Heat crush Wizards, stifle Bradley Beal in Miami rubber match


The Washington Wizards lost to the Miami Heat 122-95 on Friday night. Here are five takeaways from what went down...

No carryover

The Wizards in recent years have never been mistaken for a consistent team, often following their best moments with their most frustrating defeats. The extremes to which they have done that lately, however, might be new territory.

After beating the Nets last weekend, they stepped on a rake against the Blazers. Then, after beating the Heat with their best defensive game of the season on Wednesday, they played the same Miami team and got completely embarrassed from the opening tip.

The Wizards were blasted by 27 points and trailed by as many as 37. It was an ugly loss and one that just makes you scratch your head when you consider they beat the same team in the same building just 48 hours earlier.

Washington is now 2-2 in their last four games, which on its own makes it seem like things are starting to even out. But given the highs and lows, the Wizards do not exactly seem stabilized right now.

Maybe it's just the modern NBA where all the threes lead to lopsided games. But the next step for the Wizards as they try to piece their season back together is to find some semblance of consistency from game to game.

Beal was shut down

The Heat came out with a very clear strategy to stop Bradley Beal from scoring at all costs. Right from the beginning, they overloaded on him with double and triple teams. They blitzed him on the perimeter and forced him to catch a lot of his passes several feet beyond the arc.


For the first time in what seems like a long time, Beal had a lot of trouble scoring. In the first half, he had only four points and went 0-for-12 from the field and 0-for-5 from three. Per ESPN, that tied O.J. Mayo for the most attempts in a half without a make.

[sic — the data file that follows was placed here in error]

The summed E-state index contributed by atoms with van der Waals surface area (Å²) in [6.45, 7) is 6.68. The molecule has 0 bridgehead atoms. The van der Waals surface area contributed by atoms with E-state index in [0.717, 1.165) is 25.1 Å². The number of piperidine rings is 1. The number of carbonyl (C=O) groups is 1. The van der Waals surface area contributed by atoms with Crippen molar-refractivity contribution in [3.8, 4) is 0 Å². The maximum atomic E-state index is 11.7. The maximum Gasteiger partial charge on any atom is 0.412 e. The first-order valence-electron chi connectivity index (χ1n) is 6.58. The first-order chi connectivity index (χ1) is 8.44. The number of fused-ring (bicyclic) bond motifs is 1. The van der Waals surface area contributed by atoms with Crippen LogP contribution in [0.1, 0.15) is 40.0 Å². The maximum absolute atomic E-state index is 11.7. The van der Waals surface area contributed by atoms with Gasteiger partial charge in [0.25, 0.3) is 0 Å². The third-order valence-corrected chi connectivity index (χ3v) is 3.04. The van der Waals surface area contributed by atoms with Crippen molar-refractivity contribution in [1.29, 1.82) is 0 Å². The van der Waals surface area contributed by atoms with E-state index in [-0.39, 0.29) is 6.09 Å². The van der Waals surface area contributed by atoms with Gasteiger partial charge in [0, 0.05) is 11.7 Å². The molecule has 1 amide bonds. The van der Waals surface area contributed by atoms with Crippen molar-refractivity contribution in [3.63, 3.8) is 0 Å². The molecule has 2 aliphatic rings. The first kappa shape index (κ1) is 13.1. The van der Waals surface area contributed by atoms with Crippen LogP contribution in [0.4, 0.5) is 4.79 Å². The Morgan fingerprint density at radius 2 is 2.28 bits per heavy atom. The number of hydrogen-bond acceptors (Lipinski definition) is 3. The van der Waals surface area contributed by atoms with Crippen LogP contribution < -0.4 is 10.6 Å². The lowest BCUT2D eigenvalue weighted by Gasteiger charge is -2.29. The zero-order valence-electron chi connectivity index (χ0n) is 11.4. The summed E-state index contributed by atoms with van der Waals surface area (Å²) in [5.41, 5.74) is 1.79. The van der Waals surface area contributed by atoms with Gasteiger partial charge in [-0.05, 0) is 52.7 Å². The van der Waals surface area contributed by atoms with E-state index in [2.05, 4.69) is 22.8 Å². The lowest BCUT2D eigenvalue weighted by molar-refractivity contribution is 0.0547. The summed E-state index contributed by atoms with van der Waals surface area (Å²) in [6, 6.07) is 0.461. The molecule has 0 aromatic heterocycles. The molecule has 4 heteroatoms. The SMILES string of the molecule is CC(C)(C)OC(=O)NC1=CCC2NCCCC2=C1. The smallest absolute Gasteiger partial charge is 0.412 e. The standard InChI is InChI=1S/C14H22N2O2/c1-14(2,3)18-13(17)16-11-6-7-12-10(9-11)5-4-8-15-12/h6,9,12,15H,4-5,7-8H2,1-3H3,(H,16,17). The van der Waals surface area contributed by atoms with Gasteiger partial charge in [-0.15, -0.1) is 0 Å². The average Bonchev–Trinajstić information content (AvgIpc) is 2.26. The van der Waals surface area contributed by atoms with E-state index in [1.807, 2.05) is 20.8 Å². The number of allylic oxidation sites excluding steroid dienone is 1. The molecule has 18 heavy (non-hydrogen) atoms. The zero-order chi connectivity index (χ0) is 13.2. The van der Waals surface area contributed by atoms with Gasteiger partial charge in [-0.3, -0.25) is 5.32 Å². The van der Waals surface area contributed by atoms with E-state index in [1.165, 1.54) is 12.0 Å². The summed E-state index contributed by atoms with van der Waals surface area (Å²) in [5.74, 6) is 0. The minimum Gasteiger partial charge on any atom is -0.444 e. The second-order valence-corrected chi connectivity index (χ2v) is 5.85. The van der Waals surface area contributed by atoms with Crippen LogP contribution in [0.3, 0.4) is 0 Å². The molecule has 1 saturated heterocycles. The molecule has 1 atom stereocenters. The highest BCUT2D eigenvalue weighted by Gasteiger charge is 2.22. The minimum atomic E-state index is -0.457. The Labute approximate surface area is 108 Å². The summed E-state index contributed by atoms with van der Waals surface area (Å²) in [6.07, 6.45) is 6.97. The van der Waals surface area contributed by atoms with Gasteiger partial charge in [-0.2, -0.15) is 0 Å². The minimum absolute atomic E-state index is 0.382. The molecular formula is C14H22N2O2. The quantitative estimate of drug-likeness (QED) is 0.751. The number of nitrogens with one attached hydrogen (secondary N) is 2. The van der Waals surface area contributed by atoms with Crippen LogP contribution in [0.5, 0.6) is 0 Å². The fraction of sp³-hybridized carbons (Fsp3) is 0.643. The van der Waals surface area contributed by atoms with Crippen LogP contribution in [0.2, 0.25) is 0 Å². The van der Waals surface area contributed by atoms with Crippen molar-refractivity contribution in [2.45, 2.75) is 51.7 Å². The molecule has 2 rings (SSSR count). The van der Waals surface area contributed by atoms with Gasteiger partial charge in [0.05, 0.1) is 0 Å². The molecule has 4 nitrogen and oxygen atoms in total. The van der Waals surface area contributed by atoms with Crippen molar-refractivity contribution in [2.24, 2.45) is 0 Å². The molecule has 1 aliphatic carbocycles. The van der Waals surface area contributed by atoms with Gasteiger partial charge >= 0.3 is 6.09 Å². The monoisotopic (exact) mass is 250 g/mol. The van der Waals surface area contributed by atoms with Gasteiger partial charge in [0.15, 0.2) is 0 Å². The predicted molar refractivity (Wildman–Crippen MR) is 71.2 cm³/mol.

Beal ended up with seven points, his lowest scoring night since 2018. That ends his streak of 25-point games to begin a season at 17.

It was also the worst shooting game Beal's ever had with at least 10 attempts. At 1-for-14, he shot 7.1 percent.

Beal has become such a good scorer, and so accustomed to special treatment by defenses, that he usually always has a counter. But credit to head coach Erik Spoelstra and the Miami Heat for figuring him out on this particular night.

Adebayo and Nunn were too much

The Wizards couldn't get their offense going, but their defense wasn't great, either. They allowed 40 points in the first quarter and had 106 entering the fourth. By then, both teams emptied their benches and called it a night.

Miami was able to build such a big lead mostly thanks to Bam Adebayo and Kendrick Nunn catching fire in the first half. Adebayo was an absurd 11-for-11 from the free-throw line in the first quarter alone. He had 21 points, four rebounds and two blocks despite never getting to the line again.

Nunn came off the bench and had 25 points on 11-for-17 shooting. He was relentlessly attacking the rim and no one on the Wizards could stay in front of him.

Bertans showed some life, then sat

Davis Bertans was one of the few Wizards players to get his shots to fall early. He came in and knocked down two quick threes in the first half on plays where the Wizards made the extra pass and found him wide open. That seemed to get him into an early rhythm, though the Wizards went away from him as the game devolved into a blowout.

Perhaps that was due to him being a defensive liability, or his conditioning which remains a work in progress, but he also gives Washington the potential for microwave scoring, which comes in handy when you're down big. Despite all that, he only played 16 minutes.

Either way, Bertans (9 points) going 2-for-2 from three is a good sign given he was shooting just 22.2 percent from long range in his previous four games.

Len has been solid

Another one of the few positives from this game was the impact Alex Len continues to make down low. He was pivotal in the win on Wednesday and followed that up with 18 points, five blocks and two steals. 

Len has proven to be a good find for the Wizards, who desperately needed help at center with Thomas Bryant lost for the season with an ACL injury and Moe Wagner recently missing weeks in Covid-19 protocol. He can rebound, is a decent finisher around the rim and in this game showed he can provide some resistance in the paint.


Tune into NBC Sports Washington at 12 p.m. Sunday for full coverage of the Wizards' next game against the Charlotte Hornets.